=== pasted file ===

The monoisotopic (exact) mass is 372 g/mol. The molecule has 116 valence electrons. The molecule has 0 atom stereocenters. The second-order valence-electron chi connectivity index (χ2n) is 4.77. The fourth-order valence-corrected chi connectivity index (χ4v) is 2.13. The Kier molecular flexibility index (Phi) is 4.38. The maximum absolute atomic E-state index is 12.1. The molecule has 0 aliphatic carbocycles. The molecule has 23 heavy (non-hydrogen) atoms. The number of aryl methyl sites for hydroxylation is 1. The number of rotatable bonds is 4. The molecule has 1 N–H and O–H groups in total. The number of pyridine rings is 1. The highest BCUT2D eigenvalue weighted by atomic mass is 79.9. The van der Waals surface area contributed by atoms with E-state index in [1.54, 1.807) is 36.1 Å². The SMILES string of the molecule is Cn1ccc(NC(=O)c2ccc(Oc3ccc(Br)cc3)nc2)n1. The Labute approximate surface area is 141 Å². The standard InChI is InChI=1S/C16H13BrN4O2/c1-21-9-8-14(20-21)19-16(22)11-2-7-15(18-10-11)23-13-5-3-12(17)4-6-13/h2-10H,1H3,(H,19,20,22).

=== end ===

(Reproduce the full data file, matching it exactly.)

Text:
The monoisotopic (exact) mass is 372 g/mol. The molecule has 116 valence electrons. The molecule has 0 atom stereocenters. The second-order valence-electron chi connectivity index (χ2n) is 4.77. The fourth-order valence-corrected chi connectivity index (χ4v) is 2.13. The Kier molecular flexibility index (Phi) is 4.38. The maximum absolute atomic E-state index is 12.1. The molecule has 0 aliphatic carbocycles. The molecule has 23 heavy (non-hydrogen) atoms. The number of aryl methyl sites for hydroxylation is 1. The number of rotatable bonds is 4. The molecule has 1 N–H and O–H groups in total. The number of pyridine rings is 1. The highest BCUT2D eigenvalue weighted by atomic mass is 79.9. The van der Waals surface area contributed by atoms with E-state index in [1.54, 1.807) is 36.1 Å². The SMILES string of the molecule is Cn1ccc(NC(=O)c2ccc(Oc3ccc(Br)cc3)nc2)n1. The Labute approximate surface area is 141 Å². The standard InChI is InChI=1S/C16H13BrN4O2/c1-21-9-8-14(20-21)19-16(22)11-2-7-15(18-10-11)23-13-5-3-12(17)4-6-13/h2-10H,1H3,(H,19,20,22).